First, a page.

Note: The writer of this review watched Army Of The Dead on a digital screenerfrom home. Before making the decision to see it—or any other film—in a movie theater, please consider the health risks involved. Here’san interview on the matter with scientific experts.
Say what you will about the bombastic rock-video opuses of Zack Snyder, but the man does know how to open a picture, doesn’t he? The director of some of the dourestsuperhero movies of the last decade has, if nothing else, mastered the lost art of the opening credits sequence—a talent he flexes once more at the onset of his palette-cleansing new film, the action-horror hybrid Army Of The Dead. Through his signature style of near-tableau, Snyder depicts the fall of a Las Vegas overrun with ghouls. A Liberace impersonator is devoured by his dancers. A parachuting soldier floats helplessly into a horde, his billowing chute becoming a canvas painted bright red. Dropped bombs engulf the strip in gorgeous plumes of blue and orange. All this carnage is, naturally, set to the ironic tune of an Elvis cover and stamped with hot-pink text, creating a pageant of doomsday excess, a Sin City literally consumed by sinful appetite. It may be the best introductory montage to a Zack Snyder movie since, well, the Johnny Cash end-of-the-world blur that kicked off the filmmaker’s first feature and last visit to the zombie apocalypse, his Dawn Of The Dead remake.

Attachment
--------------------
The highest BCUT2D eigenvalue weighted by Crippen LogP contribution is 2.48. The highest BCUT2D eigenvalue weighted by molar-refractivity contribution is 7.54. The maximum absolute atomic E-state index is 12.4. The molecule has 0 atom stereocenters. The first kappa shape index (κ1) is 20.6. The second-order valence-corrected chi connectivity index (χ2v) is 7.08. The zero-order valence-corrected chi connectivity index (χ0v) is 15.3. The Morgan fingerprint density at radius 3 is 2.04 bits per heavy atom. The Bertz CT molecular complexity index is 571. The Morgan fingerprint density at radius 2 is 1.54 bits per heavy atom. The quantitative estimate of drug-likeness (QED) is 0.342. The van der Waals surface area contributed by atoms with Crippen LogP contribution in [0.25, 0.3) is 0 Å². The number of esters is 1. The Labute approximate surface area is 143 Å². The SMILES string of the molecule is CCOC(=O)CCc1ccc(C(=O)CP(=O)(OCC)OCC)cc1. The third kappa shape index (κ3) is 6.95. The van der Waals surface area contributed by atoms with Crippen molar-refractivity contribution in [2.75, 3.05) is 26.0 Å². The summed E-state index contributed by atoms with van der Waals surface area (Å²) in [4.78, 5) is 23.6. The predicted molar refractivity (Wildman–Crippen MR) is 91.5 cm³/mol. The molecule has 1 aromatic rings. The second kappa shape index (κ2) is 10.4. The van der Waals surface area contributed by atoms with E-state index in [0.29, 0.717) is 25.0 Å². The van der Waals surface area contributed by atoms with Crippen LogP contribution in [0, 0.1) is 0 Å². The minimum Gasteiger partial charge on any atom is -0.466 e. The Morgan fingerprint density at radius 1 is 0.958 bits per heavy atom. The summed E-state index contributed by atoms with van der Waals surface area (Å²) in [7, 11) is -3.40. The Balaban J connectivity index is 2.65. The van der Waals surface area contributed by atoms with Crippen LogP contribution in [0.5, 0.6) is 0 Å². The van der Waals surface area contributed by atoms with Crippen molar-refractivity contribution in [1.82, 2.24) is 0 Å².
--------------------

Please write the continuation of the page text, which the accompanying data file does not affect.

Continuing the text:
Though the title and screeching main attractions imply otherwise, Army Of The Dead is not a continuation of that earlier movie, tonally or narratively. Rather than dabble again in the take-no-prisoners nihilism of his debut (what a proudly hopeless note on which to launch a career!), Snyder has slammed together an ecstatic pop-art genre pastiche, all familiar parts slathered in an appealing blockbuster polish. It’s at once his Aliens, his Ocean’s Eleven, and his Wild Bunch. One might call it his Suicide Squad, too, if that didn’t imply that the Man Of Steel director were still navigating a thunderously grim superhero universe of his own design, when he has in fact left it behind for one arguably just as indebted to the graphic component of graphic novels, just with a smaller helping of heavy-handed handwringing. This is a new kind of Snyder cut: fleet and almost breezy, even at a characteristically extended 2 1/2 hours.